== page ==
Student’s Path to Success Travels Through Adult Education
Returning to the classroom after several years can be a daunting task.
But when you are as determined as New Haven area woman Vanessa Monroy, the twists and turns along the way become manageable over time.
“It’s been a long journey,” said Monroy, a recent High School Equivalency (HSE) certificate recipient and an East Central College Adult Education & Literacy (AEL) student.
Her journey began years ago when she and her family lived in the Chicago, Ill., area. There, Monroy tried several times to attend class to build her skills.
“The teachers just sat us down with a book and everyone started at the same place. If we had a question, the teacher would say, ‘find the answer in the book,’ ” Monroy remembered.
At the time, she had been laid off from her job of nearly 10 years as a front office assistant for a web development company. Then, her husband got a job transfer to a company in St. Charles.
The couple bought a home near New Haven and their children began school. But Monroy wanted to show she could do more.
“I love being a mom and wife but needed more for myself,” she said.
Monroy was unsure if she wanted to start a new high school equivalency program because of her prior experience. However, she called the AEL office at ECC in Union and signed up for the orientation.
“From orientation to the classroom, everyone was engaging and helpful,” she said. “When I walked into the Washington classroom and saw my brother’s name on a graduation cap on the wall, I thought, ‘Okay. Maybe doing the program here was meant to be.’ ”
She didn’t feel as if she was in a race with anyone to finish and could learn at her own pace.
“I wasn’t expecting so much help,” Monroy added. “The one-on-one with Betsy (Williams) was a huge, big deal.”
Williams is the AEL instructor for the Washington daytime class. Monroy said that she appreciates the instructor for pushing her and reminding her of her goal.
“She took the extra time to make me feel positive and comfortable,” she commented. “Betsy is an awesome teacher.”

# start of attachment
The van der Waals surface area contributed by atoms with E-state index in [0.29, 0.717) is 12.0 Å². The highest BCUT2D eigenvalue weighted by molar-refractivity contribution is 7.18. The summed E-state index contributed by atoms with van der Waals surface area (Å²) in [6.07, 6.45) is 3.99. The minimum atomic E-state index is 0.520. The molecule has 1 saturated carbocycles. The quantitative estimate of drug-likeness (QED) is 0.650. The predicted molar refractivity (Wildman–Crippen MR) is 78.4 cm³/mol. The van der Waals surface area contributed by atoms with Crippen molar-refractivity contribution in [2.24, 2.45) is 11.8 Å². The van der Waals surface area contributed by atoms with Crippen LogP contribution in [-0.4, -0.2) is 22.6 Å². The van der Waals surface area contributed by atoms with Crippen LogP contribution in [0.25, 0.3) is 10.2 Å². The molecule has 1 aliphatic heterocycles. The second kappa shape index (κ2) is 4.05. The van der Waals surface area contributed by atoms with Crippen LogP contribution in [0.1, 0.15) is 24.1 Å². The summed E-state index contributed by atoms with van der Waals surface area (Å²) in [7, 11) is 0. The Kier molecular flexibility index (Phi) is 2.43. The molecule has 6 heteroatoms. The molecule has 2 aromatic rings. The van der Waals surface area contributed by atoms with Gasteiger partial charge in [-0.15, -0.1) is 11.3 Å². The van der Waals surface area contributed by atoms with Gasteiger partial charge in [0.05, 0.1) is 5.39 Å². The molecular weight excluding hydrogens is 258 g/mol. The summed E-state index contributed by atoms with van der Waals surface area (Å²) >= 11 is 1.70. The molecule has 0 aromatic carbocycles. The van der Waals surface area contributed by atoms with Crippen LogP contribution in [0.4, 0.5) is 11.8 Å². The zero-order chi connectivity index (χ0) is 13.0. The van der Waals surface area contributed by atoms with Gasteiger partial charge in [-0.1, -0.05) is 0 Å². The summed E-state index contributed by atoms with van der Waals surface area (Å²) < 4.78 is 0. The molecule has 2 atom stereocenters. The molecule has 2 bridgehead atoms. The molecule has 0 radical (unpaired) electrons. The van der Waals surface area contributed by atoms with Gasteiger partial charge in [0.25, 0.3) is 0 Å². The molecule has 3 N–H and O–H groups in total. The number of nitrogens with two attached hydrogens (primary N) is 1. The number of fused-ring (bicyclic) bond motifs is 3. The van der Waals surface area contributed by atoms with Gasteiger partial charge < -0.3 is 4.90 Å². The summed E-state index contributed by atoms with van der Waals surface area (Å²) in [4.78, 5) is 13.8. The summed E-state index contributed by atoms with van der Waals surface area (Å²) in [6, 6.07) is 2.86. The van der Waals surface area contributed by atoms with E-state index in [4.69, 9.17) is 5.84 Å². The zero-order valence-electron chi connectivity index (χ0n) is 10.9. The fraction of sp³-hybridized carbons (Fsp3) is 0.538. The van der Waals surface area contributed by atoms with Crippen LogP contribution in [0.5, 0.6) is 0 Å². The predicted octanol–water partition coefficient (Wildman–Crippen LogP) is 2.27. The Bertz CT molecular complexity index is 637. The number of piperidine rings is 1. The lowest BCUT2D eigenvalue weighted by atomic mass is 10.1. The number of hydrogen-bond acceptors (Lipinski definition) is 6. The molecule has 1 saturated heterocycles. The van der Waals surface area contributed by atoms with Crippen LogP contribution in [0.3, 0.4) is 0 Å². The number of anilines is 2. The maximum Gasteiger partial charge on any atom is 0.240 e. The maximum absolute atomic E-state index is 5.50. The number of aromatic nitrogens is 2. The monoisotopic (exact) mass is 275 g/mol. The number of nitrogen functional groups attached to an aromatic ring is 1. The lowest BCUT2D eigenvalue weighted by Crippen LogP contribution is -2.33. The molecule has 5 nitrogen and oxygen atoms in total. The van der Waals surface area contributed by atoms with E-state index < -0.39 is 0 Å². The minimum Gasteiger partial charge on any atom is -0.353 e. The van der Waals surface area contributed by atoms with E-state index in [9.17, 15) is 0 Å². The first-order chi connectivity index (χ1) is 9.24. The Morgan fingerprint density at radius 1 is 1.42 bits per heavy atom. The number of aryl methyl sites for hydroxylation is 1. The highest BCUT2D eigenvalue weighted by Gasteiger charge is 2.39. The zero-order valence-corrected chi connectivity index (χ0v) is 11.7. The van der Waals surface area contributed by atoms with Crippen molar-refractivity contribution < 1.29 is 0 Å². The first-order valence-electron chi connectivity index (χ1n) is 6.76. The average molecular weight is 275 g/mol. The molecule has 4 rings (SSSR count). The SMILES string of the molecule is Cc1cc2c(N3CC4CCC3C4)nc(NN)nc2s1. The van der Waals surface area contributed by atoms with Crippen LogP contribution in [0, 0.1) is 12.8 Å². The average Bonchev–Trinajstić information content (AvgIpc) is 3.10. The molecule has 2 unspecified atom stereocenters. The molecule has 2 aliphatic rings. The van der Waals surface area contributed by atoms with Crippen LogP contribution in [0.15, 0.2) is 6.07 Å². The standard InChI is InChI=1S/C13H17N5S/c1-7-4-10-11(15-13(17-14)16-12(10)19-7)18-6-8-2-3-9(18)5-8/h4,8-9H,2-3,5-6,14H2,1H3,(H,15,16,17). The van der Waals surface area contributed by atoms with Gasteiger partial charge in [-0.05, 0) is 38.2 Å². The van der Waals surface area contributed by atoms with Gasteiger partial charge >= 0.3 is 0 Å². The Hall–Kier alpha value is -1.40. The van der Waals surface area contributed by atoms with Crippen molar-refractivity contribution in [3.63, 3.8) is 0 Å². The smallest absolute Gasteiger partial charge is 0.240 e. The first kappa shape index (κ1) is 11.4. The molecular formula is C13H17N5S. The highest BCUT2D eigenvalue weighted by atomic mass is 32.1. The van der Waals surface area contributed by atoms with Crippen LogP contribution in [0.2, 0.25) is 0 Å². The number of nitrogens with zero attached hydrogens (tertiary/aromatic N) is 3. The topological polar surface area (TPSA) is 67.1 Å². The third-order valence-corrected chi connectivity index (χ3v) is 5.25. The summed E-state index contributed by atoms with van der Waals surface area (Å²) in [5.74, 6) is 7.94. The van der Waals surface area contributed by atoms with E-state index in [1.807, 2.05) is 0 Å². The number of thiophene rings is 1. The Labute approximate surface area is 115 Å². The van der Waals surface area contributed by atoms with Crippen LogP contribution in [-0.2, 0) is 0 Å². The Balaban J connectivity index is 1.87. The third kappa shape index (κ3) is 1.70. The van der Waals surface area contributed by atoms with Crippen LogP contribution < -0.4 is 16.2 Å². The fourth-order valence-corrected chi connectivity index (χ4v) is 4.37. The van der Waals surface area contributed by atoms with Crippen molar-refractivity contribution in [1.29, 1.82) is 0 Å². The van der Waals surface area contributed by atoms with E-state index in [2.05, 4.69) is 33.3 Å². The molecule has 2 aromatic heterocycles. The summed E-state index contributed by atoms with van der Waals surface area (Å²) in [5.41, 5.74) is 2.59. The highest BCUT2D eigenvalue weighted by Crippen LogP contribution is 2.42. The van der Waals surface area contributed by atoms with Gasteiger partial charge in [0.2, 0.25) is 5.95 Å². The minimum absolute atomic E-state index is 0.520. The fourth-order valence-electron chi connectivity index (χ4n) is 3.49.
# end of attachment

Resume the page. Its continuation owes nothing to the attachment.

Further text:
According to Williams, Monroy was ready to learn from Day 1.
“Vanessa came to my class with the desire and dedication,” Williams said. “She just needed direction and encouragement.
“Like most of my students, she had things outside of the classroom that required a lot of her attention, but she made school a priority. She definitely earned this,” she added.
As Monroy worked on HSE skills, she also completed two “Workplace Essentials” courses. She received certificates in customer service and digital literacy, which includes certification in Microsoft Word and Excel.
She remarks that the courses are useful for the workplace as well as in daily life, and Monroy can now enhance her resume with the certifications.
She also advises others who want to take classes and work toward earning their HSE certificate to not overthink it.
“We sometimes set ourselves up with our own obstacles,” Monroy said. “There are only positives that come from earning your High School Equivalency certificate.”
Mary Eagan, as transitions coordinator for the AEL program, is now working with Monroy in planning her next steps.
“Using a career cluster inventory, we were able to focus her attention on areas that align to her interests,” Eagan said. “She in now exploring opportunities that fit her as an individual.”
A career cluster is a group of careers that share common features. Those who like one job in a career cluster, are likely to enjoy jobs that are in the same cluster.
Monroy isn’t sure what she wants to do next, although she’s certain she wants to continue her education — and she knows there are many opportunities that she didn’t have without her HSE.
According to Monroy, she and her family have encountered many challenges since December 2019. She added that she has learned to work through those challenges and is making the most of life.
“I’m really grateful for Betsy and everyone with the Adult Education & Literacy program,” Monroy said. “The program they have is amazing.”
Monroy passed the High School Equivalency exam in December 2020.
“I can’t go backward now. I can only move forward.”